The Executive Office of Housing and Livable Communities (EOHLC) recently issued revisions to the guidelines that determine if an MBTA community is in compliance with the multi-family zoning mandate of the Zoning Act (G.L. c. 40A, § 3A). The revised Compliance Guidelines now allow those communities subject to the law the option to require ground-floor commercial space in multi-family buildings in up to 25% of their multi-family districts. The change does not reduce the total unit capacity required, however.
EOHLC Secretary Ed Augustus said this change was made “[i]n response to feedback from municipal leaders in several MBTA Communities.” His office will now take into consideration the existence and impact of “mixed-use” zoning that requires ground floor commercial uses in buildings that also allow residential units as of right on other floors. Augustus said MBTA communities always could allow ground floor commercial in proposed multi-family zoning districts, but residential units in properties that required commercial space previously did not count for compliance calculations.
There are 177 cities and towns that are considered “MBTA communities” and are subject to the law’s requirements because they either host MBTA service or are adjacent to a town that does. 176 of those municipalities are in currently in compliance, according to the Executive Office of Housing and Livable Communities. The one non-compliant town is Holden, which is being sued by the Central Massachusetts Housing Alliance for its refusal to comply with the law.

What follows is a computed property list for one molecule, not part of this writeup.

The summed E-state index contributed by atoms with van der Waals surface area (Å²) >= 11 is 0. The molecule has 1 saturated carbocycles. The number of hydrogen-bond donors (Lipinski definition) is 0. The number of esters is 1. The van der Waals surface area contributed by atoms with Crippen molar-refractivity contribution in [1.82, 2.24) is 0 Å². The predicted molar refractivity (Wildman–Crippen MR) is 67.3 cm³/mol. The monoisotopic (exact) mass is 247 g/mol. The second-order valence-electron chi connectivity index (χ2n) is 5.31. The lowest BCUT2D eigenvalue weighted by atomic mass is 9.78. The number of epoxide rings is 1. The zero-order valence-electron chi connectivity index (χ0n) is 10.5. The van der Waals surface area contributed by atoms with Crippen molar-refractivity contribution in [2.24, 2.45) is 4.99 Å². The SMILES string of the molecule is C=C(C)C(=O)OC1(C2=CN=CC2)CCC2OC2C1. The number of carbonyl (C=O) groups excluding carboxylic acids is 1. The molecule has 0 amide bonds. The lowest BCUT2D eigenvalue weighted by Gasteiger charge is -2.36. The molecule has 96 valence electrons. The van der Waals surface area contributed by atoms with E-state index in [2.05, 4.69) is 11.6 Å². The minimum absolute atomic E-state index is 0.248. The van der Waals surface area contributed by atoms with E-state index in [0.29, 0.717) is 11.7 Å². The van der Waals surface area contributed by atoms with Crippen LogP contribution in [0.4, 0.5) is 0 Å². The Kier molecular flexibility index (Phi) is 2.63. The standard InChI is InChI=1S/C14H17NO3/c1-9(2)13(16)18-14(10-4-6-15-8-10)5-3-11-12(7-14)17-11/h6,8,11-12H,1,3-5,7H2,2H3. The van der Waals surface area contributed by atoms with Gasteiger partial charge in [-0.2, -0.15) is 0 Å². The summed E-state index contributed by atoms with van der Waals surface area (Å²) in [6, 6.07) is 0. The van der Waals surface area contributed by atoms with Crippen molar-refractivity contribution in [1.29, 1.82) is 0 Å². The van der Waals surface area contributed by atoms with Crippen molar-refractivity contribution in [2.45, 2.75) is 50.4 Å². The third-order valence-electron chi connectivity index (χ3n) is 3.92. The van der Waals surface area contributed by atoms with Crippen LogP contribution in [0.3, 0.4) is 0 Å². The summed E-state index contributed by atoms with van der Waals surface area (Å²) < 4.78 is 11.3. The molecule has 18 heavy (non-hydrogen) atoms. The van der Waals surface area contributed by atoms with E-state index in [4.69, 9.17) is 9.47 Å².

Towns that don’t comply with the law are not eligible for three state grant programs: MassWorks, the Housing Choice Initiative and the Local Capital Projects Fund. The revised guidelines will now consider compliance with the MBTA community zoning law when making funding decisions for 13 additional programs. Those grant programs are: community planning grants, Massachusetts Downtown Initiative, Urban Agenda, Rural and Small-Town Development Fund, Brownfields Redevelopment Fund, Site Readiness Program, Underutilized Properties Program, Collaborative Workspace Program, Real Estate Services Technical Assistance, Commonwealth Places Programs, land use planning grants, local acquisitions for natural diversity grants, and Municipal Vulnerability Preparedness Planning grants.
The purpose of the law is to encourage the production of multi-family housing by requiring MBTA communities to adopt zoning districts where multi-family housing is allowed as of right. The Home Builders and Remodelers Association of Massachusetts believes the MBTA multi-family zoning mandate provides an important opportunity for its members to develop needed multi-family housing.
Information on the MBTA Multi-family zoning mandate, including a list of the communities subject to the law, can be found at https://www.mass.gov/info-details/multi-family-zoning-requirement-for-mbta-communities.